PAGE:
FERC on Jan. 28 said an industrial customer group in Ohio can withdraw its complaint against American Electric Power’s (NYSE:AEP) Ohio utility (AEP-Ohio) about transmission charges, despite the request by the Ohio Consumers’ Counsel (OCC) that the industrial group continue to pursue the complaint.
In its Nov. 6, 2015, complaint, the Industrial Energy Users-Ohio (IEU-Ohio) claimed that AEP-Ohio was unlawfully charging customers for transmission service and hindering Ohio’s retail choice market.
As TransmissionHub reported, IEU-Ohio asked FERC to order the utility to refund amounts AEP-Ohio has collected since June 1, when it began collecting for PJM Interconnection (PJM) transmission services under a basic transmission cost recovery rider approved by the Public Utilities Commission of Ohio.
The rider is in violation of the PJM tariff and results in double-billing of transmission service for customers in Ohio’s competitive retail market who sign power supply contracts with retail suppliers at a fixed price that includes the cost of transmission service or who arrange for transmission service through PJM on their own, IEU-Ohio said in the complaint (Docket No. EL16-10).
Subsequently, IEU-Ohio in December filed a notice of intent to withdraw its complaint, citing changed circumstances that did not warrant proceeding with the complaint. IEU-Ohio asked FERC to allow it to withdraw the complaint without prejudice, leaving the door open for a new complaint if the group deemed it necessary.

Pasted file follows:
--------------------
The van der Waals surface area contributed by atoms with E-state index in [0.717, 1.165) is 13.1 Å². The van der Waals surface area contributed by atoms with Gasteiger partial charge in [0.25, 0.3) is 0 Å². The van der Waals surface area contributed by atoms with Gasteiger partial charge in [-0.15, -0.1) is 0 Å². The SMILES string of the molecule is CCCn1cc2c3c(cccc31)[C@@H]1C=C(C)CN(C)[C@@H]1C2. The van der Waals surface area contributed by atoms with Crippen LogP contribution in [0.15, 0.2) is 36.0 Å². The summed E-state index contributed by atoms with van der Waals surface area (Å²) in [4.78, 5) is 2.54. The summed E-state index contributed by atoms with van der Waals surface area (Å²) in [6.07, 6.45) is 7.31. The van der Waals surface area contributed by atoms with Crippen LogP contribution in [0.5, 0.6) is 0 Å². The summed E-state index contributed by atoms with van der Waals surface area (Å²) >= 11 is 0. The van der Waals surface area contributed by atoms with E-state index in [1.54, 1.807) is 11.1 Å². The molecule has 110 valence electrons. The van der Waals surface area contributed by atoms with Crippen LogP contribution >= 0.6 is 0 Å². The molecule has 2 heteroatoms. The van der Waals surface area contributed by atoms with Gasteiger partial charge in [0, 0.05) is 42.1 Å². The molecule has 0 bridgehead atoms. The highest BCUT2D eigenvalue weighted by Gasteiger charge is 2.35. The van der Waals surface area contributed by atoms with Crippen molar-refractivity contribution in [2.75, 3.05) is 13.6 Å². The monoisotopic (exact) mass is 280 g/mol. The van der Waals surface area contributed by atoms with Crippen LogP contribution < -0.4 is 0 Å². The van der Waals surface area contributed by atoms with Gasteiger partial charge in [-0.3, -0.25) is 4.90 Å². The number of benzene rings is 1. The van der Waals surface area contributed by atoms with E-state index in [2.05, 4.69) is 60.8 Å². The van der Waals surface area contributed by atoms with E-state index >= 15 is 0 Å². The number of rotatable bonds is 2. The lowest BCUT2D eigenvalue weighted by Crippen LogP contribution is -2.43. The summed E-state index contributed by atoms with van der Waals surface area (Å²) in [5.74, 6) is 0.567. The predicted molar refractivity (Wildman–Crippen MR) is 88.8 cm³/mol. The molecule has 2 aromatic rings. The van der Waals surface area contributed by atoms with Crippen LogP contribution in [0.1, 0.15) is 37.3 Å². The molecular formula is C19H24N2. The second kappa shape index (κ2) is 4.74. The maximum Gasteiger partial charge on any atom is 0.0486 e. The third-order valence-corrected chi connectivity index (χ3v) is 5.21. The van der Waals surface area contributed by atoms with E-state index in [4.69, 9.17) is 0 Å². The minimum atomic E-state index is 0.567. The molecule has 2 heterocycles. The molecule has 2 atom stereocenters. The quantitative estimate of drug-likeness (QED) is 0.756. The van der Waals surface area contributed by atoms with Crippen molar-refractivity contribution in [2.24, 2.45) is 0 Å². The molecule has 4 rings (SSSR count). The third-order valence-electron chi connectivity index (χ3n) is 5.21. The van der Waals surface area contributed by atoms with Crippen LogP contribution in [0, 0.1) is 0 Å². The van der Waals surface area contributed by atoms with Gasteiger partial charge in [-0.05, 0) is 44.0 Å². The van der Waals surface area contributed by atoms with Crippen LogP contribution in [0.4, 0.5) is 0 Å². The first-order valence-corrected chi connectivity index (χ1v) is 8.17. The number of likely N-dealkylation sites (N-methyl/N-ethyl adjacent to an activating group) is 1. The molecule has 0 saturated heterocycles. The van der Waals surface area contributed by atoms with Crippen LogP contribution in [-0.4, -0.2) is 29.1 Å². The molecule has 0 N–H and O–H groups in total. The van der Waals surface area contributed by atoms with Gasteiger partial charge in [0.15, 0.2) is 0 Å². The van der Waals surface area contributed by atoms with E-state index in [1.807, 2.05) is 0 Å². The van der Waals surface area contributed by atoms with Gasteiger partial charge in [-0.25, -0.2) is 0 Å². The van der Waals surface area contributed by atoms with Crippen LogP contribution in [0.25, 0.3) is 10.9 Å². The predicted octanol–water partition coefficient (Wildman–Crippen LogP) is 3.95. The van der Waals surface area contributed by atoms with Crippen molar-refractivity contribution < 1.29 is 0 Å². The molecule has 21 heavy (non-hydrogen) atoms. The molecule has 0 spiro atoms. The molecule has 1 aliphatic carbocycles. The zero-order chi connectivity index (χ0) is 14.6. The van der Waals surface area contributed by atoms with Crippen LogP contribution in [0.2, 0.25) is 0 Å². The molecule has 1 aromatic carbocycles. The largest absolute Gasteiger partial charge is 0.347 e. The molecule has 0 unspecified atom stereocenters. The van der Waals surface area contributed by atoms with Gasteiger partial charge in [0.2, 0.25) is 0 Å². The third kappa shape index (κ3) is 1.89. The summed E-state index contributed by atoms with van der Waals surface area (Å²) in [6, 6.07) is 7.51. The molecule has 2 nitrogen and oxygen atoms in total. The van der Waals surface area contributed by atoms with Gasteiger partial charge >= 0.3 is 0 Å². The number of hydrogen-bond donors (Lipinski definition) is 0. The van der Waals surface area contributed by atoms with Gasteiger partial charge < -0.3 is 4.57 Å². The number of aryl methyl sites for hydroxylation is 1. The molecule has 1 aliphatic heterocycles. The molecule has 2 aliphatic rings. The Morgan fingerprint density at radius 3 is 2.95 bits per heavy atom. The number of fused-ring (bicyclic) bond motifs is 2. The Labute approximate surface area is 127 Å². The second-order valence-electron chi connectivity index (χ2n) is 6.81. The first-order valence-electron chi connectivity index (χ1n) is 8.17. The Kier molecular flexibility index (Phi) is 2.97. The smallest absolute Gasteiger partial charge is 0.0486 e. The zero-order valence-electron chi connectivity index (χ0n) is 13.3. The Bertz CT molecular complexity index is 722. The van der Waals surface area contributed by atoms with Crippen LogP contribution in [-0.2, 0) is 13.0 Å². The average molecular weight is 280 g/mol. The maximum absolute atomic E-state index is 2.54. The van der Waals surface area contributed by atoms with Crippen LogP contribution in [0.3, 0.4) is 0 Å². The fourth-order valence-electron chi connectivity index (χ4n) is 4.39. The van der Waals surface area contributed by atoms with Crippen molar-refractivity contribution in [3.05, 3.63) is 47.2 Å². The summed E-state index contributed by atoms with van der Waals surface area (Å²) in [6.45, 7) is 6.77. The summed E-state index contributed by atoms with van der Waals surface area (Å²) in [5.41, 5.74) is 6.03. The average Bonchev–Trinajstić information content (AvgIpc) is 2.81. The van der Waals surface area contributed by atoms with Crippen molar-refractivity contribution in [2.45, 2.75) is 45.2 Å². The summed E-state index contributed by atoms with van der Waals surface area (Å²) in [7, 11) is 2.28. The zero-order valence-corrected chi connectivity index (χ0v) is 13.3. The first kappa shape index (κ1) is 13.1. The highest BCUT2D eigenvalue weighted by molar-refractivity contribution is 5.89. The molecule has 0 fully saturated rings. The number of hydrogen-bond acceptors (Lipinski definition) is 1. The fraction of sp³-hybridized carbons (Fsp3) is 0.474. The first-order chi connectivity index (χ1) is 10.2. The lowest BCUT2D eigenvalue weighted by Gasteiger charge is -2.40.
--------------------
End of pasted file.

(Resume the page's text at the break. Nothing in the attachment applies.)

A complicating factor was the Jan. 6 request by the OCC, the residential consumer advocate in the state, which said IEU-Ohio should not be allowed to withdraw its complaint because the industrial group failed to show that its claims were satisfied. OCC also asserted that residential customers would be harmed by paying for the transmission charges in question, and that FERC should provide relief to customers other than members of IEU-Ohio.
IEU-Ohio responded that the OCC request is not a legitimate basis for denying its motion to dismiss the complaint, especially since residential customers are not billed for the same type of service that was the subject of the complaint and no other party objected to withdrawing the complaint.
IEU-Ohio also said that it does not have to show that its claims were satisfied in order to withdraw the complaint.
“We will not compel IEU-Ohio, the complainant, to pursue a complaint it no longer wishes to pursue,” FERC said in the Jan. 28 order.
The industrial group explained that, due to changed circumstances, a FERC ruling on the complaint is not needed at this time, and that is sufficient reasoning, FERC said.
“While the OCC opposes dismissal, we note the OCC is free to file its own complaint regarding the issues raised in IEU-Ohio’s complaint if the OCC wishes to prosecute such a complaint,” FERC added.
The commission dismissed the complaint without prejudice, as requested by IEU-Ohio, and terminated the proceeding.